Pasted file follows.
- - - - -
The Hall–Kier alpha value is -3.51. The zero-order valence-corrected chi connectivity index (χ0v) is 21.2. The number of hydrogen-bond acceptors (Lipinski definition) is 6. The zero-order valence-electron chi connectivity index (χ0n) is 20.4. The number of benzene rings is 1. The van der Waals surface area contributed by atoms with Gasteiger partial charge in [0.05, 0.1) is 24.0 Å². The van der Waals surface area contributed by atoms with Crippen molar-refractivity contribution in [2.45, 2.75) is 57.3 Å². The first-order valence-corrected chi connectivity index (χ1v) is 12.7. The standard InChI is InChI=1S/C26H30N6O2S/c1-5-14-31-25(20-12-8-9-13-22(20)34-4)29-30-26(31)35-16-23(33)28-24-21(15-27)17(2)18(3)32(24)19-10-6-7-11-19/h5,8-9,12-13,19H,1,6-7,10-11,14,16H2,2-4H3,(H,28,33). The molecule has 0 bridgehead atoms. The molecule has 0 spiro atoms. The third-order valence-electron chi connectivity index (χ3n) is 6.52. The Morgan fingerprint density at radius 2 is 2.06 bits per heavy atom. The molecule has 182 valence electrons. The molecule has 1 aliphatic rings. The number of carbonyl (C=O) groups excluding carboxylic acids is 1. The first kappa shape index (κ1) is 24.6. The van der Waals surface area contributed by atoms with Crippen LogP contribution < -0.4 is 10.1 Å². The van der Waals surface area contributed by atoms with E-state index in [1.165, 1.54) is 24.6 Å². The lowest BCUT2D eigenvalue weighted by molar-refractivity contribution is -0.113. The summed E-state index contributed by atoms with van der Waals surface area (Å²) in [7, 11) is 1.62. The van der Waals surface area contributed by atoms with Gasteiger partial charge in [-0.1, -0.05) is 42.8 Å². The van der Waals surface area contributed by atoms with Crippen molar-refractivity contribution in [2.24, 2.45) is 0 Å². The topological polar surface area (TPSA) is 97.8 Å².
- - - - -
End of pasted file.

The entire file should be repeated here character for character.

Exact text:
The Hall–Kier alpha value is -3.51. The zero-order valence-corrected chi connectivity index (χ0v) is 21.2. The number of hydrogen-bond acceptors (Lipinski definition) is 6. The zero-order valence-electron chi connectivity index (χ0n) is 20.4. The number of benzene rings is 1. The van der Waals surface area contributed by atoms with Gasteiger partial charge in [0.05, 0.1) is 24.0 Å². The van der Waals surface area contributed by atoms with Crippen molar-refractivity contribution in [2.45, 2.75) is 57.3 Å². The first-order valence-corrected chi connectivity index (χ1v) is 12.7. The standard InChI is InChI=1S/C26H30N6O2S/c1-5-14-31-25(20-12-8-9-13-22(20)34-4)29-30-26(31)35-16-23(33)28-24-21(15-27)17(2)18(3)32(24)19-10-6-7-11-19/h5,8-9,12-13,19H,1,6-7,10-11,14,16H2,2-4H3,(H,28,33). The molecule has 0 bridgehead atoms. The molecule has 0 spiro atoms. The third-order valence-electron chi connectivity index (χ3n) is 6.52. The Morgan fingerprint density at radius 2 is 2.06 bits per heavy atom. The molecule has 182 valence electrons. The molecule has 1 aliphatic rings. The number of carbonyl (C=O) groups excluding carboxylic acids is 1. The first kappa shape index (κ1) is 24.6. The van der Waals surface area contributed by atoms with Crippen LogP contribution < -0.4 is 10.1 Å². The van der Waals surface area contributed by atoms with E-state index in [1.165, 1.54) is 24.6 Å². The lowest BCUT2D eigenvalue weighted by molar-refractivity contribution is -0.113. The summed E-state index contributed by atoms with van der Waals surface area (Å²) in [7, 11) is 1.62. The van der Waals surface area contributed by atoms with Gasteiger partial charge in [-0.1, -0.05) is 42.8 Å². The van der Waals surface area contributed by atoms with Crippen molar-refractivity contribution in [2.24, 2.45) is 0 Å². The topological polar surface area (TPSA) is 97.8 Å².